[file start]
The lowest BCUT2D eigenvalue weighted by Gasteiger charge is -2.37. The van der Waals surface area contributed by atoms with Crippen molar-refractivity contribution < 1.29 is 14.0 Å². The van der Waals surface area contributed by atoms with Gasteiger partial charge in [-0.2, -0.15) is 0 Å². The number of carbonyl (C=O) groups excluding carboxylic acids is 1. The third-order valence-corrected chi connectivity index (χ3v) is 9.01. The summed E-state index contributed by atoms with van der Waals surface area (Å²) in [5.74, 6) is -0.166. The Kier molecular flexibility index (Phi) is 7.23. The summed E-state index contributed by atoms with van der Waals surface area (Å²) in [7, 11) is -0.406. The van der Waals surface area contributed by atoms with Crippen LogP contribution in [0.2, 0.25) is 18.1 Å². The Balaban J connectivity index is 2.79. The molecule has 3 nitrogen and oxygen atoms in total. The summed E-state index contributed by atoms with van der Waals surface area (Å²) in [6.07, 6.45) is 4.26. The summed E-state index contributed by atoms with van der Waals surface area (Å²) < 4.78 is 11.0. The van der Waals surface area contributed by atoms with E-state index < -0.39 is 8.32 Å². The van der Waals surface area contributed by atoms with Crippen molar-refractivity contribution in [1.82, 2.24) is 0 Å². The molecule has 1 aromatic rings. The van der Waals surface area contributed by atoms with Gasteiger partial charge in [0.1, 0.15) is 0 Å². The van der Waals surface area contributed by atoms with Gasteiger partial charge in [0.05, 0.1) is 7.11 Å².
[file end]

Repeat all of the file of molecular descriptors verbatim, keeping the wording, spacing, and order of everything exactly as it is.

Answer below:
The lowest BCUT2D eigenvalue weighted by Gasteiger charge is -2.37. The van der Waals surface area contributed by atoms with Crippen molar-refractivity contribution < 1.29 is 14.0 Å². The van der Waals surface area contributed by atoms with Gasteiger partial charge in [-0.2, -0.15) is 0 Å². The number of carbonyl (C=O) groups excluding carboxylic acids is 1. The third-order valence-corrected chi connectivity index (χ3v) is 9.01. The summed E-state index contributed by atoms with van der Waals surface area (Å²) in [5.74, 6) is -0.166. The Kier molecular flexibility index (Phi) is 7.23. The summed E-state index contributed by atoms with van der Waals surface area (Å²) in [7, 11) is -0.406. The van der Waals surface area contributed by atoms with Crippen LogP contribution in [0.2, 0.25) is 18.1 Å². The Balaban J connectivity index is 2.79. The molecule has 3 nitrogen and oxygen atoms in total. The summed E-state index contributed by atoms with van der Waals surface area (Å²) in [6.07, 6.45) is 4.26. The summed E-state index contributed by atoms with van der Waals surface area (Å²) < 4.78 is 11.0. The van der Waals surface area contributed by atoms with E-state index < -0.39 is 8.32 Å². The van der Waals surface area contributed by atoms with Crippen molar-refractivity contribution in [1.82, 2.24) is 0 Å². The molecule has 1 aromatic rings. The van der Waals surface area contributed by atoms with Gasteiger partial charge in [0.1, 0.15) is 0 Å². The van der Waals surface area contributed by atoms with Gasteiger partial charge in [0.05, 0.1) is 7.11 Å².